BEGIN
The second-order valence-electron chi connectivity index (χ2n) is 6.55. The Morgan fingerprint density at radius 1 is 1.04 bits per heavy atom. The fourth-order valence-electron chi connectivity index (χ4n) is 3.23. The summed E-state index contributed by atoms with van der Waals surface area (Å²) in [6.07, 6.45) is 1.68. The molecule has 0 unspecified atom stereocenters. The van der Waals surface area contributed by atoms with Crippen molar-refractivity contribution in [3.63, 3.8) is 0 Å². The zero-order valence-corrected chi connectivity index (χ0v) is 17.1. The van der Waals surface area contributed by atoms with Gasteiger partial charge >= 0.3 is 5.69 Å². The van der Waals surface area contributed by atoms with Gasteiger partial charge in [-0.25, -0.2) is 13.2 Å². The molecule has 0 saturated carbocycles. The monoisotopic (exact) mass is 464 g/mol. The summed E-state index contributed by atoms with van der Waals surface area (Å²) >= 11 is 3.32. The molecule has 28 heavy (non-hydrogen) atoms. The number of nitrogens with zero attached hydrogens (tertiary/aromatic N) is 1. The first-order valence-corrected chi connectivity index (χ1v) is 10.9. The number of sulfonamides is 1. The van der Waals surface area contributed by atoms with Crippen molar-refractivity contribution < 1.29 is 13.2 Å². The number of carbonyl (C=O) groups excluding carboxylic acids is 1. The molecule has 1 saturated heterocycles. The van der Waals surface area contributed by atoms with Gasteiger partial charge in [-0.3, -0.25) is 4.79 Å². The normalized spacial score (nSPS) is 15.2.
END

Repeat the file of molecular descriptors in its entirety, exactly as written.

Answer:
The second-order valence-electron chi connectivity index (χ2n) is 6.55. The Morgan fingerprint density at radius 1 is 1.04 bits per heavy atom. The fourth-order valence-electron chi connectivity index (χ4n) is 3.23. The summed E-state index contributed by atoms with van der Waals surface area (Å²) in [6.07, 6.45) is 1.68. The molecule has 0 unspecified atom stereocenters. The van der Waals surface area contributed by atoms with Crippen molar-refractivity contribution in [3.63, 3.8) is 0 Å². The zero-order valence-corrected chi connectivity index (χ0v) is 17.1. The van der Waals surface area contributed by atoms with Gasteiger partial charge >= 0.3 is 5.69 Å². The van der Waals surface area contributed by atoms with Gasteiger partial charge in [-0.25, -0.2) is 13.2 Å². The molecule has 0 saturated carbocycles. The monoisotopic (exact) mass is 464 g/mol. The summed E-state index contributed by atoms with van der Waals surface area (Å²) >= 11 is 3.32. The molecule has 28 heavy (non-hydrogen) atoms. The number of nitrogens with zero attached hydrogens (tertiary/aromatic N) is 1. The first-order valence-corrected chi connectivity index (χ1v) is 10.9. The number of sulfonamides is 1. The van der Waals surface area contributed by atoms with Crippen molar-refractivity contribution < 1.29 is 13.2 Å². The number of carbonyl (C=O) groups excluding carboxylic acids is 1. The molecule has 1 saturated heterocycles. The van der Waals surface area contributed by atoms with Gasteiger partial charge in [-0.3, -0.25) is 4.79 Å². The normalized spacial score (nSPS) is 15.2.